For all those reasons, we made incredible progress with the policies that the Austin City Council adopted in the Affordable Energy Resolution on August 28. Unfortunately, as a result of losing a big piece of its political cover, Council passed a plan last night (December 11) that rolled back some of those gains and opened the door for Austin Energy to build a big new gas plant.
There’s a lot of misleading information going around, so let’s take a look at the numbers.
It was because of the many dedicated people that we worked with over the past year that we were able to achieve what we did in August and because of your help over the past few weeks and yesterday that we were able to preserves as much of those achievements as we did in the new Austin Energy Resource, Generation and Climate Protection Plan to 2025. Thank you to everyone who contributed time and effort to this important endeavor. We’ll need your help to keep things moving in the right direction in 2015.
As climate talks in Lima enters its final day there are still long-running issues dividing the parties. Earlier in the week it seemed that the diplomats from 196 countries were closing in on the framework of a potentially historic deal that would for the first time commit every nation in the world to cutting its planet-warming fossil fuel emissions, albeit – still not be enough to stop the early impacts of global warming.
The draft that was circulating among negotiators on Tuesday represented a fundamental breakthrough in the impasse that has plagued the United Nations for two decades as it has tried to forge a new treaty to counter global warming. The key to breaking through the impasse was that the draft did not bind nations to a single, global benchmark for emissions reductions.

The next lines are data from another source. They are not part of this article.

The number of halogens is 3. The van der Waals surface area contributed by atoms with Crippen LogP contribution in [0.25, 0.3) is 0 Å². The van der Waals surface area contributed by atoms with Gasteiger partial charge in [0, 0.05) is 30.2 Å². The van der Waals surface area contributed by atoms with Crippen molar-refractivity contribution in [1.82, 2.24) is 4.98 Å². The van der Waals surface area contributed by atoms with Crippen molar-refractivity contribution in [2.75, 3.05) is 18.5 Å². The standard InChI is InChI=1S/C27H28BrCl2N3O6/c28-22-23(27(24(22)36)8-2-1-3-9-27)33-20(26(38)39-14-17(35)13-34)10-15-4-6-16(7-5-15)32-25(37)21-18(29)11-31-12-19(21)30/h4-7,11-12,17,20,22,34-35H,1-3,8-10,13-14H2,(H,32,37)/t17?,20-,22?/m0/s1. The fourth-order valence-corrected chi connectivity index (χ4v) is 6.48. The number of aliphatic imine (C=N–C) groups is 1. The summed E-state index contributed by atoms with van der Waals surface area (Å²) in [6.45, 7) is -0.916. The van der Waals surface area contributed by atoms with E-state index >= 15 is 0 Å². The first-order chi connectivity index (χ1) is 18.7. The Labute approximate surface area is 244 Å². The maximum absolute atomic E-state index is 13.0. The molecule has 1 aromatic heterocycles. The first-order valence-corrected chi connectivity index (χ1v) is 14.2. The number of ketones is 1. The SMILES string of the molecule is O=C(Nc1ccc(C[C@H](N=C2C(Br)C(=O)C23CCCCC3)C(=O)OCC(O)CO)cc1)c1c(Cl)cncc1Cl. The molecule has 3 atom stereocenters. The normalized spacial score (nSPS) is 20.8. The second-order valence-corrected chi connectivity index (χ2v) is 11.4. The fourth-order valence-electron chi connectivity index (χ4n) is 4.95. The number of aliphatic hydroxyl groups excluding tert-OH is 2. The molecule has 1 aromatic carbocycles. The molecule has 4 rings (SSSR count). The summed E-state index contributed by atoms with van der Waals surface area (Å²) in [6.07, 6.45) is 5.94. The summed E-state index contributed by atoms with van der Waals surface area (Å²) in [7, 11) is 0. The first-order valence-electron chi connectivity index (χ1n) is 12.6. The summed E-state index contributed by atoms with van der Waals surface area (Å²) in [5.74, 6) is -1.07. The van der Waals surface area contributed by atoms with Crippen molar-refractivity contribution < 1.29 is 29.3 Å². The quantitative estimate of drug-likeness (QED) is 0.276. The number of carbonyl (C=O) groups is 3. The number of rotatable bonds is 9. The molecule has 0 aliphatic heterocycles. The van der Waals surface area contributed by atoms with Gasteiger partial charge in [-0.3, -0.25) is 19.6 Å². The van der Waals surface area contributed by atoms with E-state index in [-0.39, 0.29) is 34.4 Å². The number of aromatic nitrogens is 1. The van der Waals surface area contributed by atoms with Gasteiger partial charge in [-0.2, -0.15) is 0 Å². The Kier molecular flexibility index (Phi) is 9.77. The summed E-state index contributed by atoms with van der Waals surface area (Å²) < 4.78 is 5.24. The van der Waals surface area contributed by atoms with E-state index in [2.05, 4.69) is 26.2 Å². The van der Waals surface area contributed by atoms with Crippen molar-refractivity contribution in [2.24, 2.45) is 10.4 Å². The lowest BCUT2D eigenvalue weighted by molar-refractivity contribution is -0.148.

Under the terms of the draft, every country would publicly commit to enacting its own plans to reduce emissions — with governments choosing their own targets, guided by their domestic politics, rather than by the amounts that scientists say are necessary.
The plan is to reach a global deal to be signed by world leaders in Paris next year, incorporating 196 separate emissions pledges.
Until recently, the United States and China, the world’s two largest greenhouse gas polluters, have been at the center of the impasse over a climate deal.
Two non-profit and non-partisan investigative journalism organizations, the Center for Public Integrity and InsideClimate News, have concluded through their joint investigation that the Texas Commission on Environmental Quality (TCEQ) and the Railroad Commission protect the oil and gas industry instead of the public whom they claim to serve.
Fred Wright and Morris Kocurek were two oil and gas regulators working for the Texas Railroad Commission who received praise from their supervisors, promotions, and merit raises throughout their careers. But they may have done their jobs too well. They were fired in 2013 for what they believe to be their insistence in making sure oil and gas operators followed the rules and regulations in place to protect the public and the environment.
Wright was responsible for determining whether oil and gas wells were up to code to prevent groundwater contamination. He was often encouraged or coerced by his superiors to bend the rules, to say that operators had met compliance standards when they had not. In 2013, his superiors told him that complaints had been filed against him by the operators claiming he was “unreasonable to work with” and “does not attempt to offer solutions to bring them in compliance with commission rules”, citing that Fred’s methods for compliance would be “costly”. Wright’s boss at the time, Charlie Teague, insisted that Write approve oil and gas wells despite the fact that they were in violation of statewide rules.
As the enforcer of proper toxic waste disposal in the oil and gas industry, Kocurek faced very similar problems. He said his bosses made it clear that he was supposed to go easy on the industry. The violation notices Kocurek filed were usually processed very slowly and follow-up inspections were assigned to the more lenient inspectors. Eventually, Kocurek realized the influence that the industry had on its supposed regulators and his reports were all ignored. Violations would disappear after the right phone calls were made.